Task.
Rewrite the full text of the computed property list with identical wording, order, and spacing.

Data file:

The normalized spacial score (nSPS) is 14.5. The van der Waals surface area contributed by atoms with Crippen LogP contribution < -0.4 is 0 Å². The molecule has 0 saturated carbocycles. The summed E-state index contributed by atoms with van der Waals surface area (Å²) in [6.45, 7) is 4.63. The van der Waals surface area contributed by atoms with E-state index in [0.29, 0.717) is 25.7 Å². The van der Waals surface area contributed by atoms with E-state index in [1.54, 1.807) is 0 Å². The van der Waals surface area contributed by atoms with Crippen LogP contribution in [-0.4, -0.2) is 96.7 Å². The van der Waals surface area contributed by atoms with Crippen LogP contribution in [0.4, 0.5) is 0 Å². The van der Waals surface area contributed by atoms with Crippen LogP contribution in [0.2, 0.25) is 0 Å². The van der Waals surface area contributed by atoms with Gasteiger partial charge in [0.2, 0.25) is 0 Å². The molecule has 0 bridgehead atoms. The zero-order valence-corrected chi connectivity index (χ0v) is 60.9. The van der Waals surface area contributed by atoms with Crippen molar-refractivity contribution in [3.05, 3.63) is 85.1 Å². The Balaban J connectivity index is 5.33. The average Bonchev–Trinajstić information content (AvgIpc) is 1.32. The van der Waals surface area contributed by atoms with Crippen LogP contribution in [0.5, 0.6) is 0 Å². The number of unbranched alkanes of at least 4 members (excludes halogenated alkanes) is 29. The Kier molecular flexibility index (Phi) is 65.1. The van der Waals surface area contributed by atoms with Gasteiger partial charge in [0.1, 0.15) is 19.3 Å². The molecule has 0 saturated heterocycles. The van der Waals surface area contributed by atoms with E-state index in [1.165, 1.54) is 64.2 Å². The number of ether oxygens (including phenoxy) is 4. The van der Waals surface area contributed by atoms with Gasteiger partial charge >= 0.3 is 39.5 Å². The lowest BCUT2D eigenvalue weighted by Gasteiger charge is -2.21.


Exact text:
The normalized spacial score (nSPS) is 14.5. The van der Waals surface area contributed by atoms with Crippen LogP contribution < -0.4 is 0 Å². The molecule has 0 saturated carbocycles. The summed E-state index contributed by atoms with van der Waals surface area (Å²) in [6.45, 7) is 4.63. The van der Waals surface area contributed by atoms with E-state index in [0.29, 0.717) is 25.7 Å². The van der Waals surface area contributed by atoms with E-state index in [1.54, 1.807) is 0 Å². The van der Waals surface area contributed by atoms with Crippen LogP contribution in [-0.4, -0.2) is 96.7 Å². The van der Waals surface area contributed by atoms with Crippen LogP contribution in [0.4, 0.5) is 0 Å². The van der Waals surface area contributed by atoms with Crippen LogP contribution in [0.2, 0.25) is 0 Å². The van der Waals surface area contributed by atoms with Gasteiger partial charge in [0.2, 0.25) is 0 Å². The molecule has 0 bridgehead atoms. The zero-order valence-corrected chi connectivity index (χ0v) is 60.9. The van der Waals surface area contributed by atoms with Crippen molar-refractivity contribution in [3.05, 3.63) is 85.1 Å². The Balaban J connectivity index is 5.33. The average Bonchev–Trinajstić information content (AvgIpc) is 1.32. The van der Waals surface area contributed by atoms with Crippen LogP contribution in [0.5, 0.6) is 0 Å². The number of unbranched alkanes of at least 4 members (excludes halogenated alkanes) is 29. The Kier molecular flexibility index (Phi) is 65.1. The van der Waals surface area contributed by atoms with Gasteiger partial charge in [0.1, 0.15) is 19.3 Å². The molecule has 0 saturated heterocycles. The van der Waals surface area contributed by atoms with E-state index in [1.165, 1.54) is 64.2 Å². The number of ether oxygens (including phenoxy) is 4. The van der Waals surface area contributed by atoms with Gasteiger partial charge >= 0.3 is 39.5 Å². The lowest BCUT2D eigenvalue weighted by Gasteiger charge is -2.21.